Tuesday, January 29, 2013


Below are Nicole's thoughts on Chapter 7, Esther:  For Such A Time As This, of Twelve Unlikely Heroes by John MacArthur.  We encourage you to share what you've learned from this study as well.

I'm not going to lie to you, it's taken me a lot longer with this book than anticipated.  I love the book.  I'm learning a lot from it.  However, this is not a quick read.  It is an important read.  Something you should take your time reading and praying over for God to speak to you through these "unlikely heroes."  Esther is one of these "unlikely heroes" that I've had to read over several times.  I love her story.  I'm not going to retell her story.  However, below are some of the things that John MacArthur writes about that jumped out at me the most about Esther.

*  The book that bears her name was not written by Esther, but about her.  (p. 129)

*  Even if it cost her life, Esther would do whatever was necessary to protect her people.  (p. 139)

*  Esther's risky and courageous action had not only saved Mordecai's life, but also canceled a decree to destroy the Jews.  (p. 144)

*  God Himself is the only explanation for the survival of the Jews in the midst of such hatred and opposition.  (p. 147)

*  But His presence comes through more powerfully and more dominantly because it is so obvious that only God could sovereignly ordain everything in the story of Ester.  (p. 147)

*  Though it is silent to His name, God thunders through the book of Ester.  The Lord's unseen power is obvious, sovereignly ordaining every detail to preserve His people.  There are no miracles in the book, but the remarkable protection of the Jews through God's providential control of every circumstantial detail of people, places, time, and action is nothing short of miraculous- revealing the Lord's infinite wisdom and omnipotence over all things.  (p. 148)

*  The book of Esther might be compared to a chess match, in which God and Satan (working behind the scenes) moved real-life kings, queens, and nobles.  It looks as though Satan, using Haman, might put God's plans in check.  But the Lord-who has absolute power over Satan-checkmated the devil's schemes by positioning Mordecai and Esther to find favor with the king.  (p. 148)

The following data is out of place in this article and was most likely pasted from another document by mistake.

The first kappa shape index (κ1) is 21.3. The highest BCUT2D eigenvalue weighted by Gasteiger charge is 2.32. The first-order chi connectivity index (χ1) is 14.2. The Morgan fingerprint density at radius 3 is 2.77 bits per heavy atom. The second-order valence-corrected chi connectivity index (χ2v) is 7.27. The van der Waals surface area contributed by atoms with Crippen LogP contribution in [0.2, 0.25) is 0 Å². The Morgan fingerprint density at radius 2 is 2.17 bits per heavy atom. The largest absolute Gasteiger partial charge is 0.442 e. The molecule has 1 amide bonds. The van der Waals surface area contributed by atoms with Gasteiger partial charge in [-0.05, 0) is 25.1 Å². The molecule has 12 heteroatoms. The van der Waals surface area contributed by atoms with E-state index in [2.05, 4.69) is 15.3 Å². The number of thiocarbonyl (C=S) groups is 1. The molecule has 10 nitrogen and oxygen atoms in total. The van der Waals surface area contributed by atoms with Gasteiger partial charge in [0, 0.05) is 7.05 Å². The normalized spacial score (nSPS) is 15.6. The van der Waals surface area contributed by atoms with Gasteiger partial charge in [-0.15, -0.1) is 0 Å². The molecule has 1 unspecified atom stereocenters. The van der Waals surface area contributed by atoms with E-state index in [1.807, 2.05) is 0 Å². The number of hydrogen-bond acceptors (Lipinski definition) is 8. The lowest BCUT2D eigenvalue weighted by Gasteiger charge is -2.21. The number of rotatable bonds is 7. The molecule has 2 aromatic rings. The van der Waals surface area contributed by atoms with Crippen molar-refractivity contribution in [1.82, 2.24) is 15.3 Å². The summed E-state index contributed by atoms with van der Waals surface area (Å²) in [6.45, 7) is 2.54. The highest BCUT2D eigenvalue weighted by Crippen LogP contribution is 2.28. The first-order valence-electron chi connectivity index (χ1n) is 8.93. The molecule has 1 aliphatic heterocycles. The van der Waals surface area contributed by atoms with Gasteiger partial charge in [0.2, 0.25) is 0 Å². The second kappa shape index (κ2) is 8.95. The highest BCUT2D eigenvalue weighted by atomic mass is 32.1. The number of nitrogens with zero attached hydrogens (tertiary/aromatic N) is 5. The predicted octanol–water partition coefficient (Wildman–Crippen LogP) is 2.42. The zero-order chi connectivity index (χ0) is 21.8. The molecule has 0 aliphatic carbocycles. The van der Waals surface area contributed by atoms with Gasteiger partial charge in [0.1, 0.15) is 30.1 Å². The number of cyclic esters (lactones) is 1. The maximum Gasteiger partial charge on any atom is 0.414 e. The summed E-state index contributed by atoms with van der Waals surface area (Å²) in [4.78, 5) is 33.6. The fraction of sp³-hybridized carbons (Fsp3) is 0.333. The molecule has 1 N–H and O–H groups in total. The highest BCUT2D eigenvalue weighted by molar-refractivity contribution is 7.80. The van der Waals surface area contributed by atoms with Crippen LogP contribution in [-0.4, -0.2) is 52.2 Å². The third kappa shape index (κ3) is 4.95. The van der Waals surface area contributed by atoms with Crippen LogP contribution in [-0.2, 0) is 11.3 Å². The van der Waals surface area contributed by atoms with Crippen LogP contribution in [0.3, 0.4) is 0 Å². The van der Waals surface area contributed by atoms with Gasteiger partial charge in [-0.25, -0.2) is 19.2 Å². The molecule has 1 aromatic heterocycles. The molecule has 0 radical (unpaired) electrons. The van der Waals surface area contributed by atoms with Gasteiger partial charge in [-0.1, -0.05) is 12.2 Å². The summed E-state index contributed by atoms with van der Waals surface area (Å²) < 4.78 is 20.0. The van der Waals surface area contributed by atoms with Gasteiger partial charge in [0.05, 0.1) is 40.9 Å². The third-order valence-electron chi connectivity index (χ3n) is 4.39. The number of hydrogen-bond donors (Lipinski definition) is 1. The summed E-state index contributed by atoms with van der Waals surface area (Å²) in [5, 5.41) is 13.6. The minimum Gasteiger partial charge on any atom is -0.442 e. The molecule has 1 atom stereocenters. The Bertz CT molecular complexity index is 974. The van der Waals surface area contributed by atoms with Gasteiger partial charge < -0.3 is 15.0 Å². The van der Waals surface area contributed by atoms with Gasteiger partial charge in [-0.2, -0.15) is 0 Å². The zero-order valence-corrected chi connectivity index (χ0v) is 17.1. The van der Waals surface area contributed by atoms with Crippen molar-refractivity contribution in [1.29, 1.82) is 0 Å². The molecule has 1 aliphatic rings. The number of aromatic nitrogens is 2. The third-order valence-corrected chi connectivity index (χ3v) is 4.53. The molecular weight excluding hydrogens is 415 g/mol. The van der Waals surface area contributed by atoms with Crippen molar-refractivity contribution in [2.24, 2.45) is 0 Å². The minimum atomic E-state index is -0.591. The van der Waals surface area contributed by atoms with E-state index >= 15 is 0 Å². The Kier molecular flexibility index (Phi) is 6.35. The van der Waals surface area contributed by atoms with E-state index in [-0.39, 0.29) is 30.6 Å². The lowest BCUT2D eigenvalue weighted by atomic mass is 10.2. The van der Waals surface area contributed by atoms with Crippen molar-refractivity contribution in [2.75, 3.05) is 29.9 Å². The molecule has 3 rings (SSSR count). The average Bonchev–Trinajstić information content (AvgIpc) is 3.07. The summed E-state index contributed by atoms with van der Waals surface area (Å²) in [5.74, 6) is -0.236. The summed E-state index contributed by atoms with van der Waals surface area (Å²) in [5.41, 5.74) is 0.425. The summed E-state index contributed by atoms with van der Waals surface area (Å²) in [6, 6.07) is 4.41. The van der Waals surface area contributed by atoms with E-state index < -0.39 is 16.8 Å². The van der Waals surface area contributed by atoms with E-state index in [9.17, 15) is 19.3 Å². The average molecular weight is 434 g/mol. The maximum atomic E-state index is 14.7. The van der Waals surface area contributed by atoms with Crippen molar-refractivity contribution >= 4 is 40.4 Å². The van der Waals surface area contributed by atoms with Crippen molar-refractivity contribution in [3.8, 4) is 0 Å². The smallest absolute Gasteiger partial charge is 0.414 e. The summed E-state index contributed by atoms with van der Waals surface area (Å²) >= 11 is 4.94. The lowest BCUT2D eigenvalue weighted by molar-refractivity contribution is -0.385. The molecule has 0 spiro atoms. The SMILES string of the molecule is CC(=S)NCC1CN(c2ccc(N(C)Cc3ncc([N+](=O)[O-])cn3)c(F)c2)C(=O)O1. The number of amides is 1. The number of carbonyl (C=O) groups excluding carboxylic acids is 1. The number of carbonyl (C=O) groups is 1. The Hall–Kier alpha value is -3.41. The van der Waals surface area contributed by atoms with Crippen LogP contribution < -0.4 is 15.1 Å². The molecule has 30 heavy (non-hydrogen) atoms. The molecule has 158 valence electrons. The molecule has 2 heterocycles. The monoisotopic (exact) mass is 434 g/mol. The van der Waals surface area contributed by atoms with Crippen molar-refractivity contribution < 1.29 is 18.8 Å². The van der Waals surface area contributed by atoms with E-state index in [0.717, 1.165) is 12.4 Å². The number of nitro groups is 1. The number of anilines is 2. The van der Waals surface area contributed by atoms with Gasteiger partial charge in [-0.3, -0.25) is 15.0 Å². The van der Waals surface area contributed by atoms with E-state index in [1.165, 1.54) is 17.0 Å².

*  Queen Esther, along with Mordecai, were the human instruments God used to rescue His covenant people from total destruction.   Esther, who came from humble beginnings, was an orphan in a foreign land hundreds of miles from Israel.  As such, she truly was an unlikely hero.  (p. 149)

Why is Esther considered an unlikely hero?  God was able to use her.  Someone whose life as a child was completely the opposite of her life as Queen.  She knew the risk involved in approaching the king. However, she also knew the importance of saving her people as well as going to God.  Even though we don't read about Esther praying to God, however, we see her faith in the following verses:

Then Esther told them to reply to Mordecai:  "Go, gather all the Jews who are present in Shushan, and fast for me; neither eat nor drink for three days, night or day.  My maids and I will fast likewise.  And so I will go to the king, which is against the law; and if I perish, I perish!"  -Esther 4:15-16

As we all start our days, complete with the ups and downs of autism, let's try to remember to be more like Esther when facing our fears.  Yes, we may at first let our fears get the best of us.  What's important is for us to take the time and pray.  Give it to God and let Him help us through our toughest days.  I know it's hard to remember to do this throughout the day.  However, if we start strengthening our relationship with God, everything else will just fall into place and get that much easier.  Including autism.

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